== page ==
The first day you see a construction truck roll onto your land is a magical day. “Breaking ground” they call it. Months, sometimes years, of hard work planning and preparing finally has some substance to it. Everyone has different starting points when beginning construction due to different land situations, but for us, day one was a lot of dirt and a lot of rock.
By the time we broke ground, there were countless other considerations we had to go through like soil samples, permitting, home designing, and what seemed like a million other decisions we made. Check out the previous articles in the series so far to get a sneak peek at what we did before breaking ground:
Breaking Ground: Land Considerations
Below is a picture of what our land looked like when we purchased it. As you can see, it is clear and flat. However, as with any piece of land, there were many things that we couldn’t see super clearly until we started getting our hands dirty with planning our build.
Once we started working with our county, we realized that we needed a soil analysis to determine what kind of septic system we will need. Through this process we found out just how FLAT and WET our land really was. Because of this, we needed a specially engineered septic system, which cost more than we thought it would, but we were early on enough to absorb that cost in other areas.
We also needed a section of the wooded portion of our land cleared in order to create road access off of our county road. However, we were lucky that the person who sold the land to us took care of that portion for us. However, if I were to buy land again, I would definitely look into getting a quote for land clearing and a soil analysis ahead of time to prevent any surprises!
Breaking Ground: Laying the Road
The very first step in our building journey, after clearing trees from the drive, was excavating for a road and laying gravel. This is because the concrete trucks will need a solid surface to ride to the site on. Laying the road was a huge step for us because it was our true first day of breaking ground. It was also significant for us because it took us months and 7 bids for us to find the perfect contractor for this job.
The road itself is 14 feet wide and over 1000 feet long. That is a LOT of gravel. Additionally, when we would talk with contractors, they were concerned again by how wet our land is. When the ground is that soft, the rock will sometimes just sink right into the ground several inches before building up to a solid road. Some contractors wouldn’t call us back, others gave us bids that were 3-4 times what we wanted to spend on the project.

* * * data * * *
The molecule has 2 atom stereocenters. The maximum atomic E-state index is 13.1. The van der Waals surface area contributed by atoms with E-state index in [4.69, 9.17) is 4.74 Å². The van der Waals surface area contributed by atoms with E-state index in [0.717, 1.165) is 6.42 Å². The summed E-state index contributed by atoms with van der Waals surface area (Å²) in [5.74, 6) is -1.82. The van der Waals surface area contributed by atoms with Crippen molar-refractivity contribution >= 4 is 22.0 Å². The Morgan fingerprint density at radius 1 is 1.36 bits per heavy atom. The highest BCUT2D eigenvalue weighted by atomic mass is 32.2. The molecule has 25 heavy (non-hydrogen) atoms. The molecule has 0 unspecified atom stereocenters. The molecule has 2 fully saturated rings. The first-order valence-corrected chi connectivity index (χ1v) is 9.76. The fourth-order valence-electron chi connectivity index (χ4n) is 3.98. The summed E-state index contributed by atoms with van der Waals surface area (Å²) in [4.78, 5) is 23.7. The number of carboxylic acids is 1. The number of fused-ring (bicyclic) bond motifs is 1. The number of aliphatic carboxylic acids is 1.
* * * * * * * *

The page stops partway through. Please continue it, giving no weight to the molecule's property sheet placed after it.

After weeks of wondering if we would be able to do this and stay in budget we found a road contractor who was willing to work with us on short notice and for a fraction of the cost. We are loving our road, and we are so thankful that we stayed persistent!
Breaking Ground: Pad Work
Every home build or barndominium may have different excavating needs depending on how flat or sloped the land is, and what the footprint of the home will be. However, the majority of barndominiums are built on slab foundations without basements. We knew that this is what we wanted, so when we saw a piece of land that was flat like we wanted our house to be, we fell in love.
Our metal fabricator showed us what we needed for our excavating: a flat pad with gravel on top. This is far more cost effective than digging for a basement or building the pad up with other materials. Our excavator added extra gravel around the edges and steaked out where our corners would be so that the concrete crew would know right where to start.
After the picture on the right was taken, we realized that we wanted a longer driveway. Decisions tend to change on the fly like this at times, and we were lucky enough that our excavator was able to push our pad several feet for us to extend our drive.
Breaking ground: What’s Next?
Next up for us is digging concrete footers, adding rebar and pouring the concrete for the footers. Then, we will have our electrician and plumbers come out to do our rough in work before pouring our foundation. We hope that our foundation will be completely finished in the next few weeks. I am excited to continue to update with our progress along the way. Stay tuned!
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